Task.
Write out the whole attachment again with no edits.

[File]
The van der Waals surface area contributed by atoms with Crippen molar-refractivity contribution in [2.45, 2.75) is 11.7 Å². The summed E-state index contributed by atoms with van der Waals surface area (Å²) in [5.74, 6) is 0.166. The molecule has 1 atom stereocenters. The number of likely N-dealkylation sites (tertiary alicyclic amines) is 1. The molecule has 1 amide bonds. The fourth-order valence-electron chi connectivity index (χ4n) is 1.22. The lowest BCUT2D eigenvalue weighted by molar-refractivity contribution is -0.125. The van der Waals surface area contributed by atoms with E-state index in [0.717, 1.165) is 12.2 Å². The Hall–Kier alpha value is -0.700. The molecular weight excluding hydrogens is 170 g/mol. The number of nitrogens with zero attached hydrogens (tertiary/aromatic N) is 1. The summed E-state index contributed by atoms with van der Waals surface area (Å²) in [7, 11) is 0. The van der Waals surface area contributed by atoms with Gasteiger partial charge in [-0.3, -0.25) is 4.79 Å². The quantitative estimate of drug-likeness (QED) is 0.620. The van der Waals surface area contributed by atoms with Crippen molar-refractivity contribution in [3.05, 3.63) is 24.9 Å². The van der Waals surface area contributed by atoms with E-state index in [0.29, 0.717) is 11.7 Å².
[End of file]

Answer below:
The van der Waals surface area contributed by atoms with Crippen molar-refractivity contribution in [2.45, 2.75) is 11.7 Å². The summed E-state index contributed by atoms with van der Waals surface area (Å²) in [5.74, 6) is 0.166. The molecule has 1 atom stereocenters. The number of likely N-dealkylation sites (tertiary alicyclic amines) is 1. The molecule has 1 amide bonds. The fourth-order valence-electron chi connectivity index (χ4n) is 1.22. The lowest BCUT2D eigenvalue weighted by molar-refractivity contribution is -0.125. The van der Waals surface area contributed by atoms with E-state index in [0.717, 1.165) is 12.2 Å². The Hall–Kier alpha value is -0.700. The molecular weight excluding hydrogens is 170 g/mol. The number of nitrogens with zero attached hydrogens (tertiary/aromatic N) is 1. The summed E-state index contributed by atoms with van der Waals surface area (Å²) in [7, 11) is 0. The van der Waals surface area contributed by atoms with Gasteiger partial charge in [-0.3, -0.25) is 4.79 Å². The quantitative estimate of drug-likeness (QED) is 0.620. The van der Waals surface area contributed by atoms with Crippen molar-refractivity contribution in [3.05, 3.63) is 24.9 Å². The van der Waals surface area contributed by atoms with E-state index in [0.29, 0.717) is 11.7 Å².